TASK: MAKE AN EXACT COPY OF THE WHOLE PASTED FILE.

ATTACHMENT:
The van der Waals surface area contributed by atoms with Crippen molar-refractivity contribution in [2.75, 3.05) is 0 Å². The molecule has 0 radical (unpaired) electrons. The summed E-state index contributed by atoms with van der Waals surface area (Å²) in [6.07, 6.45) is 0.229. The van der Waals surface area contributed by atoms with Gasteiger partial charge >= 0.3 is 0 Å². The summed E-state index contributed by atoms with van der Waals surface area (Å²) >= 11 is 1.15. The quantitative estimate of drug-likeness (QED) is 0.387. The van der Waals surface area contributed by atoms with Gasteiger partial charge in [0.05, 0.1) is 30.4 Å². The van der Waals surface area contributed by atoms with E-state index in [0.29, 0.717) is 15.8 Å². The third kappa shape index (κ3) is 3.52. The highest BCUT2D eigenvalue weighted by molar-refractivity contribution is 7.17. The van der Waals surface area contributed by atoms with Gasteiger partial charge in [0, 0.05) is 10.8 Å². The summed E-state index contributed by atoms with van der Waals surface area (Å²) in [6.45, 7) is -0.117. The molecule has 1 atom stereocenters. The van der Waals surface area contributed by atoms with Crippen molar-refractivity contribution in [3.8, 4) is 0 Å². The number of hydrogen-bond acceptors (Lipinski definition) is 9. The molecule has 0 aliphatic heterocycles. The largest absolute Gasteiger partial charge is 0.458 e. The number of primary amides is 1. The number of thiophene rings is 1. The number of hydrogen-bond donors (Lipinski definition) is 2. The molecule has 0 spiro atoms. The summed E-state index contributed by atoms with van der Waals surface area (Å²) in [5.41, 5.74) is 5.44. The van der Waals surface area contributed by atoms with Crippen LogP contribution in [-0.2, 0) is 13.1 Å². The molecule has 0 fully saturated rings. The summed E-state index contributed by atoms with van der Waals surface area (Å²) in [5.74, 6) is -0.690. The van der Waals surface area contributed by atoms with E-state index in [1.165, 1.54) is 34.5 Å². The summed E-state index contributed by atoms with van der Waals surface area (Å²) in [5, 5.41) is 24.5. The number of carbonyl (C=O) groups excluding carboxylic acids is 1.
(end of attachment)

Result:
The van der Waals surface area contributed by atoms with Crippen molar-refractivity contribution in [2.75, 3.05) is 0 Å². The molecule has 0 radical (unpaired) electrons. The summed E-state index contributed by atoms with van der Waals surface area (Å²) in [6.07, 6.45) is 0.229. The van der Waals surface area contributed by atoms with Gasteiger partial charge >= 0.3 is 0 Å². The summed E-state index contributed by atoms with van der Waals surface area (Å²) >= 11 is 1.15. The quantitative estimate of drug-likeness (QED) is 0.387. The van der Waals surface area contributed by atoms with Gasteiger partial charge in [0.05, 0.1) is 30.4 Å². The van der Waals surface area contributed by atoms with E-state index in [0.29, 0.717) is 15.8 Å². The third kappa shape index (κ3) is 3.52. The highest BCUT2D eigenvalue weighted by molar-refractivity contribution is 7.17. The van der Waals surface area contributed by atoms with Gasteiger partial charge in [0, 0.05) is 10.8 Å². The summed E-state index contributed by atoms with van der Waals surface area (Å²) in [6.45, 7) is -0.117. The molecule has 1 atom stereocenters. The van der Waals surface area contributed by atoms with Crippen molar-refractivity contribution in [3.8, 4) is 0 Å². The number of hydrogen-bond acceptors (Lipinski definition) is 9. The molecule has 0 aliphatic heterocycles. The largest absolute Gasteiger partial charge is 0.458 e. The number of primary amides is 1. The number of thiophene rings is 1. The number of hydrogen-bond donors (Lipinski definition) is 2. The molecule has 0 spiro atoms. The summed E-state index contributed by atoms with van der Waals surface area (Å²) in [5.41, 5.74) is 5.44. The van der Waals surface area contributed by atoms with Crippen LogP contribution in [-0.2, 0) is 13.1 Å². The molecule has 0 fully saturated rings. The summed E-state index contributed by atoms with van der Waals surface area (Å²) in [5.74, 6) is -0.690. The van der Waals surface area contributed by atoms with E-state index in [1.165, 1.54) is 34.5 Å². The summed E-state index contributed by atoms with van der Waals surface area (Å²) in [5, 5.41) is 24.5. The number of carbonyl (C=O) groups excluding carboxylic acids is 1.